The week commencing 12 June was popular for group visits to Magog Down. On Tuesday (13 June), there was an unannounced visit by a Natural England Landscape Advisory Panel. Alastair Driver (a panel member) wrote on Twitter – “Think of the health and wellbeing benefits we could accrue if the majority of our urban and peri-urban greenspace was this beautiful and biodiverse”.
Two days later (15 June), Jonathan Shanklin (Botanical Society of Britain & Ireland Recorder for Cambridgeshire) took a group of Cambridge Natural History Society (CNHS) members on an evening walk on Magog Down, accompanied by Claire Beale, Conservation Ranger for the Magog Trust. Although originally planned as a walk along the arable margins on the eastern side of Magog Down searching for rarer arable plants, there was much to look at along the way and the group only managed a quick look on the field edge!
Participants on the walk were delighted to see the many Pyramidal Orchids Anacamptis pyramidalis which were just coming into bloom all over North Down. Pyramidal Orchid numbers continue to increase, and 2023 has been a bumper year, with plants established in all meadow areas of Magog Down, and some woodland rides.
The walk continued across North Down with frequent pauses to note and share information about the many meadow flowers. There was a chance to look at the North Down scrape with the contrasting areas, including the banks (upper image) and the scraped back inner area (lower image).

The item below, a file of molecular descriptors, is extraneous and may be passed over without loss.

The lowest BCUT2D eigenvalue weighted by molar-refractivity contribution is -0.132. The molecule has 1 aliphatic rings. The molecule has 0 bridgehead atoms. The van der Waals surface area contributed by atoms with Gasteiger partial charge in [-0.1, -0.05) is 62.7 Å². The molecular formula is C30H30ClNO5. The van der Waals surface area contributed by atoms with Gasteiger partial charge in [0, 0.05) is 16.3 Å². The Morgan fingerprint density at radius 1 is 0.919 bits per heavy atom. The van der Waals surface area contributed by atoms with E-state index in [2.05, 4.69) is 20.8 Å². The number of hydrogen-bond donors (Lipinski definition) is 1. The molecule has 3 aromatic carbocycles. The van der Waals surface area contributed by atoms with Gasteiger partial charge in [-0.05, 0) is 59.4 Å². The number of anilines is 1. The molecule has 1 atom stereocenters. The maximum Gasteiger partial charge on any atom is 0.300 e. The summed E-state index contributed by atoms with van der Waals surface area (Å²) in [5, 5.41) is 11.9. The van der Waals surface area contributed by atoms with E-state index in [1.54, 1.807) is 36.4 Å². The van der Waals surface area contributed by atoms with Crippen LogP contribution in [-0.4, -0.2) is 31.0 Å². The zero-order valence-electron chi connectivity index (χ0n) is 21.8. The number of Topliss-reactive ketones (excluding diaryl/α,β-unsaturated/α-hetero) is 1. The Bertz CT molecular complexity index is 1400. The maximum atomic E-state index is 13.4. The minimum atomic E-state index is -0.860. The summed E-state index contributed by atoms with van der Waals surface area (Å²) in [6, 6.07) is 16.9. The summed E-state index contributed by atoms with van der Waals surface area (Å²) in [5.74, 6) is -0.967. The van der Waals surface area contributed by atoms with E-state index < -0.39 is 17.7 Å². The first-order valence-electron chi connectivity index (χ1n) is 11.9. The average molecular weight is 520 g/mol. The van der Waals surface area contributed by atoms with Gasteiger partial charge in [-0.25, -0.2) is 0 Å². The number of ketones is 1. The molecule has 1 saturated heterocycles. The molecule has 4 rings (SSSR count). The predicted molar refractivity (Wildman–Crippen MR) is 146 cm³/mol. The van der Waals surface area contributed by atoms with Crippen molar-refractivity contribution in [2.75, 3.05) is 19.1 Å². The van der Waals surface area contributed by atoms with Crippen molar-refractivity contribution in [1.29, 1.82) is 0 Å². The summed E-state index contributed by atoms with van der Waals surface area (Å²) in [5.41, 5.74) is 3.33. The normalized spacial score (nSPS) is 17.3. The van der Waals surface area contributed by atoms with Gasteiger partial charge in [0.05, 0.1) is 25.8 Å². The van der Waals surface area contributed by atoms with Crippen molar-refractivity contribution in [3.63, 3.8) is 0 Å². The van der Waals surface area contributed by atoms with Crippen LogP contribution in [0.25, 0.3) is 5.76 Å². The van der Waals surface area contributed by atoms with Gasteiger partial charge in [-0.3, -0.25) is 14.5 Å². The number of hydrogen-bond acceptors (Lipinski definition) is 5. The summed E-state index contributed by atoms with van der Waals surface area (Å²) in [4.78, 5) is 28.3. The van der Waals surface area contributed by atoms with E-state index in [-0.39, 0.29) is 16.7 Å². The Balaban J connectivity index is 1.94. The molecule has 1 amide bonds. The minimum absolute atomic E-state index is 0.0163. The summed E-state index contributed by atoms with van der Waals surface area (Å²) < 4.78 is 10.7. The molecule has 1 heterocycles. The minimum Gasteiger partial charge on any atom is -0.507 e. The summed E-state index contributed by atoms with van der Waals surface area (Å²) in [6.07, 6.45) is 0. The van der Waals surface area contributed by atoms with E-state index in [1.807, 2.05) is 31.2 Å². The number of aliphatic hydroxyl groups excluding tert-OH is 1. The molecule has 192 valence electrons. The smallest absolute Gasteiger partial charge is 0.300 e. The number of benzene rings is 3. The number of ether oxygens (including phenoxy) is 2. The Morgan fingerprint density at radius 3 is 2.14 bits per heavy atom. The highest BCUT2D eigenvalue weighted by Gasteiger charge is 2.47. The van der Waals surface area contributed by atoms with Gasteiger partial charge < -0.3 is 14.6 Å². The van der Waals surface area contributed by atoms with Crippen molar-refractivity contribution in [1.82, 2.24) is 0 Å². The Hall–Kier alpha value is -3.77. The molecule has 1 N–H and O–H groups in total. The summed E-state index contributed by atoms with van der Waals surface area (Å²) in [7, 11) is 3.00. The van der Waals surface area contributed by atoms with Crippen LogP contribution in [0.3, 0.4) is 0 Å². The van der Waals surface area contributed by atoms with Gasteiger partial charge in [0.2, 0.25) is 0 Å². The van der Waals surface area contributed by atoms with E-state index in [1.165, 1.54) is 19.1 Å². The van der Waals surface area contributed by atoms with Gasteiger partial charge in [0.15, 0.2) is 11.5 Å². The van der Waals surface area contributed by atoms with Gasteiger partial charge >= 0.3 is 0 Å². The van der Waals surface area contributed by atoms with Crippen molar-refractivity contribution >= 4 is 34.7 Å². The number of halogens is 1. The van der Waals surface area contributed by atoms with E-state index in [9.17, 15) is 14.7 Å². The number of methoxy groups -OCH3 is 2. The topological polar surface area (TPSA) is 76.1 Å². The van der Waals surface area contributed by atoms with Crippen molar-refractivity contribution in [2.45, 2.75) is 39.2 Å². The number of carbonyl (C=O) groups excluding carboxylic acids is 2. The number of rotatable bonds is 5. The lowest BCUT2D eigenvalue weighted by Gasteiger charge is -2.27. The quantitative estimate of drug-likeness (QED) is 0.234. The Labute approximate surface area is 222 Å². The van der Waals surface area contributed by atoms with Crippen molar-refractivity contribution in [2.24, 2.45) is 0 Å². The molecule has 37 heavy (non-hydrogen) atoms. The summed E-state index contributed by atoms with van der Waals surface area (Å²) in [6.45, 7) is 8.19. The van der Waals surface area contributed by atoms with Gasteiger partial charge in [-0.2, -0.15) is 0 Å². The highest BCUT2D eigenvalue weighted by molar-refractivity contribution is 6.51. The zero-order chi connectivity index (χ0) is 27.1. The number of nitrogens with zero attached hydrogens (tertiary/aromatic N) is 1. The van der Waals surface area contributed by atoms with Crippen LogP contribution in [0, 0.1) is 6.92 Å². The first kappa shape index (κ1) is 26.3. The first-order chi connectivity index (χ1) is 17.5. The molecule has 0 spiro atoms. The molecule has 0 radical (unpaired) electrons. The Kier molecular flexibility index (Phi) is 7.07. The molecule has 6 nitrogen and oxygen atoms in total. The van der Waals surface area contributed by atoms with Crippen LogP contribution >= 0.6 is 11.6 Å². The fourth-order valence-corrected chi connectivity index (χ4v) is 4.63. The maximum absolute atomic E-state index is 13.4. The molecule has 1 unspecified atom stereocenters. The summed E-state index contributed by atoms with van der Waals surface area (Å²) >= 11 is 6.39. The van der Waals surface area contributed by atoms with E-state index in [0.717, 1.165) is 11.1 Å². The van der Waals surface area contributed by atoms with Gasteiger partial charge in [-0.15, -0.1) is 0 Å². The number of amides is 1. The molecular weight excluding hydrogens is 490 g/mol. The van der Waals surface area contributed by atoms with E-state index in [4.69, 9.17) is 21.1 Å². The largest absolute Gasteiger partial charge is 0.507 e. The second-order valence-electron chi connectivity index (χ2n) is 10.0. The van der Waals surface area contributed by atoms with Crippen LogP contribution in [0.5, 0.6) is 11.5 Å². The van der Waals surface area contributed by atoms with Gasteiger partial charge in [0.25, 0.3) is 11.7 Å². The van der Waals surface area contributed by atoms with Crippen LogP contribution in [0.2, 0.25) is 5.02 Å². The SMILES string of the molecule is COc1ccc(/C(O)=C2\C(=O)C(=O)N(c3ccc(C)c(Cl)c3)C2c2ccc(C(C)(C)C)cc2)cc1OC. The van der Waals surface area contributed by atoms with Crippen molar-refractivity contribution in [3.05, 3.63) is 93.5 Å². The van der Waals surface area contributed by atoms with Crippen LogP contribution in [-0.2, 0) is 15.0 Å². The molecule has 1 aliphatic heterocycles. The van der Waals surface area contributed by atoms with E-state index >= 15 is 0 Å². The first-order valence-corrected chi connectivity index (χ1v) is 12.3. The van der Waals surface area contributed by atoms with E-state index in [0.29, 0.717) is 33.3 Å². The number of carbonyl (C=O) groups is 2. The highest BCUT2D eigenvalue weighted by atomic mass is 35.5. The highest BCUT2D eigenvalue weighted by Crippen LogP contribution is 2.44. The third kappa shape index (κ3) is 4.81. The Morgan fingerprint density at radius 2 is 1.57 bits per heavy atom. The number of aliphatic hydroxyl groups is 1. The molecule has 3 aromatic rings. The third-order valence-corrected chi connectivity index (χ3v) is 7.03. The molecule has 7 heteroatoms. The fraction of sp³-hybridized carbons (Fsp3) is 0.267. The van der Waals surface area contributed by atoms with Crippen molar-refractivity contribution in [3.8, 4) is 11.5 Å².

The image above shows Jonathan Shanklin and other CNHS members examining a plant on the bare chalk of the scrape.
The walk continued through Colin’s Paddock, with a chance to admire the bank of Common Rockrose Helianthemum nummularium and Horseshoe Vetch Hippocrepis comosa.
There was an opportunity to look on the bare soil corner of the nearby arable field. The group were pleased to find a number of rarer annual arable plants, including Dwarf Spurge Euphorbia peplus.
A memorable evening walk concluded with the sun setting over the Feoffee Field.
On the Friday evening (16 June), Rachel Bates from the Cambridgeshire Bat Group took a small group around the site, some with detectors. Rachel remarked, also on Twitter, “Lovely evening for a #bat walk tonight at @MagogDown. Quite quiet on the bat front but the faithful pips put on a brief show 🙂 And we did a bit of night-time botanising too!”
Rachel gave an introductory talk, including some bat facts and myths. There are over a thousand species of bat in the world, whereas the UK has just seventeen breeding species. Twelve of these breeding species can be found in Cambridgeshire. The walk was a chance to record bat species present at the Down. The walk the previous year detected Common and Soprano Pipistrelle, Noctule and Leisler’s bats.
The walk took a circular route including through and around woodland edges and alongside some open meadow areas. The detectors picked up bat activity early on the walk along the perimeter path next to Memorial Wood, with Pipistrelles foraging along the path in the opening between the trees. This year Pipistrelles could also be seen foraging over the meadows on the woodland edge, and a Noctule was also picked up by a detector.
Bats are good indicators of a healthy ecosystem. All UK bats are insectivorous and eat thousands of midges and mosquitoes. Each species has its own specialism and habitat. Bats are very vulnerable to change, and populations are in decline. Reasons for decline can be felling of trees which provide roosting sites, agricultural intensification which supports fewer insects and habitat loss and fragmentation. Rachel discussed the decline in bats sightings and records this year, suggesting that the wet cold spring might be a possible reason.
All photos by Claire Beale, except Pyramidal Orchid photo which was taken by Nick Beale.